One guy, his guitar, a bunch of effects, and a whole lot of soul. That’s the equation behind In These Storms. Looping and layering his way into bright, uptempo post-rock melodies, Dave Preston follows the roadmap he first laid out on Be and Soundtrack for Motion. I feel I have to note up front that through the many times I have listened to and enjoyed this album, both in repeated review listens and in shuffled listens to my entire review queue, I’ve found that I enjoy it slightly more as an element that pops up to shine in a mix. Preston exhibits a masterful hand in building each song; it’s just that, for me, in a straight-through listen, the way each rises via repeating phrases becomes almost too expected. Taken on their own, however, every piece here has its own fresh character, its own message, and is fully engaging in its own way. Preston modulates his energy as he goes. “Fire” is about the highest-velocity track here, with a guitar that sounds like a hybrid of The Edge and David Gilmour (think “Run Like Hell”). Big power chords augment the bridge, and a galloping phrase rushes across the low strings. A steady bass drum beat intensifies “The Circle Around the Sphere.” The song’s central phrase has its own sense of urgency. Underneath, countering the push toward power, is a downplayed ambient swirl. And while we’re talking about catchy tracks and their beats, let’s listen to “Hologram.” A shuffling house beat snaps over a speedy arpeggio before mutated chords softly empower the melody. Listen closely to pick up some excellent textural work. The closing track, “Unity,” has a lot of the same sensibility. With a beat played on what sounds like a goblet drum, a pair of guitar loops share the lead. The sound is sunshine-bright and rich with harmony. On the quieter, more reflective side, “A Cared For Memory” sings a sweet ballad with an assist from a lovely vocal sample. Preston defaults to soft, sweeping chords here and lets their smooth resonance carry the feeling. “An Old Connection” skews more to the ambient side of things. Kicking off with the well-remembered sound of a dial-up modem reaching out to find the interwebs, this piece shimmers its way along. Reverse-echo notes and warbling chords chart the path, with a very subtle shaker sound keeping time in the undercurrent.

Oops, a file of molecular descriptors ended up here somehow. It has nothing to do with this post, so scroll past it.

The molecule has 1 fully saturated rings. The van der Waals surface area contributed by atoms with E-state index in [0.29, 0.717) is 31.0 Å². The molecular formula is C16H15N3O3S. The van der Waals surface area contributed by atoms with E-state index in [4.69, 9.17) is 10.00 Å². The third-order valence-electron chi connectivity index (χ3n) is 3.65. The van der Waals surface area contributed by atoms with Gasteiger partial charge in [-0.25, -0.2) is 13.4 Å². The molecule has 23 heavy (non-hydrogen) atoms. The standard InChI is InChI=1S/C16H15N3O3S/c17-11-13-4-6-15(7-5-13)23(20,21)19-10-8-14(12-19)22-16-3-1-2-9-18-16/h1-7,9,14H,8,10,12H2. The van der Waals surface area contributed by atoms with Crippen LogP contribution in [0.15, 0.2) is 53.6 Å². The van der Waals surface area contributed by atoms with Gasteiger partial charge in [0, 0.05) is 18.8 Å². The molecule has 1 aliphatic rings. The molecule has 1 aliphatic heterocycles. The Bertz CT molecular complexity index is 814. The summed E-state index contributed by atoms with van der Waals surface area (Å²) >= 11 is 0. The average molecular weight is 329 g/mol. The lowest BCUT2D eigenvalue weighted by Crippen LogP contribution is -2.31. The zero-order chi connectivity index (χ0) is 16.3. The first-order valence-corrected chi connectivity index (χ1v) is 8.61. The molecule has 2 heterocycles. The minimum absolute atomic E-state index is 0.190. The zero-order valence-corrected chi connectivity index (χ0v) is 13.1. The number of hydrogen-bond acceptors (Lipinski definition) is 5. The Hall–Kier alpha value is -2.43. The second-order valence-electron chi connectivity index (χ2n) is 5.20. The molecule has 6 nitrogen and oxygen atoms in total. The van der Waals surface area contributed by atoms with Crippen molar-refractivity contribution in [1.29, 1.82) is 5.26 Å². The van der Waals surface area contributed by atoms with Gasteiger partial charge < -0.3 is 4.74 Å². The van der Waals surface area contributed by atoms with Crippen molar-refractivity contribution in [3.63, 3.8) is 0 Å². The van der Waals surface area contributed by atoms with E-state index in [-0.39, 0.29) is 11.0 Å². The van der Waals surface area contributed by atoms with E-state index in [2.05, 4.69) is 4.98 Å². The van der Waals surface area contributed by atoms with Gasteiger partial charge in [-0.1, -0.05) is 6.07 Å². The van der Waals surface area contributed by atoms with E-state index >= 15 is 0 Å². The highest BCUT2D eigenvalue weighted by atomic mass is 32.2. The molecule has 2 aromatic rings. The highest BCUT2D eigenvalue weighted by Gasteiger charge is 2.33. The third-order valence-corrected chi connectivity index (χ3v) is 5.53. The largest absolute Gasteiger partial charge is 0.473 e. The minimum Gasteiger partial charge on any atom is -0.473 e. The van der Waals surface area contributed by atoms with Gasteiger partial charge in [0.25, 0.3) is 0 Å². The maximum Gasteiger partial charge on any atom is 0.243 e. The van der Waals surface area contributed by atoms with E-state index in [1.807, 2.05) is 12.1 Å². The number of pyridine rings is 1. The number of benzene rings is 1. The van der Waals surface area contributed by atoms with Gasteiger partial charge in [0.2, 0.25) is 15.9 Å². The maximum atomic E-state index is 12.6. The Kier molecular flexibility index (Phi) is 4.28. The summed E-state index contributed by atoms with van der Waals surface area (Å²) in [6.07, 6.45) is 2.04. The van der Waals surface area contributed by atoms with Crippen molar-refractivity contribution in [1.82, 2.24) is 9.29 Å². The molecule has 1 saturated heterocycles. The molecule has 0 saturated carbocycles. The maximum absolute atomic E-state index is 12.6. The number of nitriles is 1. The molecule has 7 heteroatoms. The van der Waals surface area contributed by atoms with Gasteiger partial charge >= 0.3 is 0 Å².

As I said, I do prefer these pieces individually—or along with a few of their compatriots—but that is not to say that this isn’t a good album. It’s very good, and when you add it to your library, these songs are going to jump up and shine. I have been a Dave Preston fan since he first impressed me with Be, and I’ve been waiting five years for him to follow up on Soundtrack… This album was quite definitely worth the wait, and it’s one that will keep a favored position in my own library. Beautiful songs, expert playing, seamless construction, and—like I said at the start—a whole lot of big, honest soul. Add this one to your collection now.
Available from Dave Preston’s web site.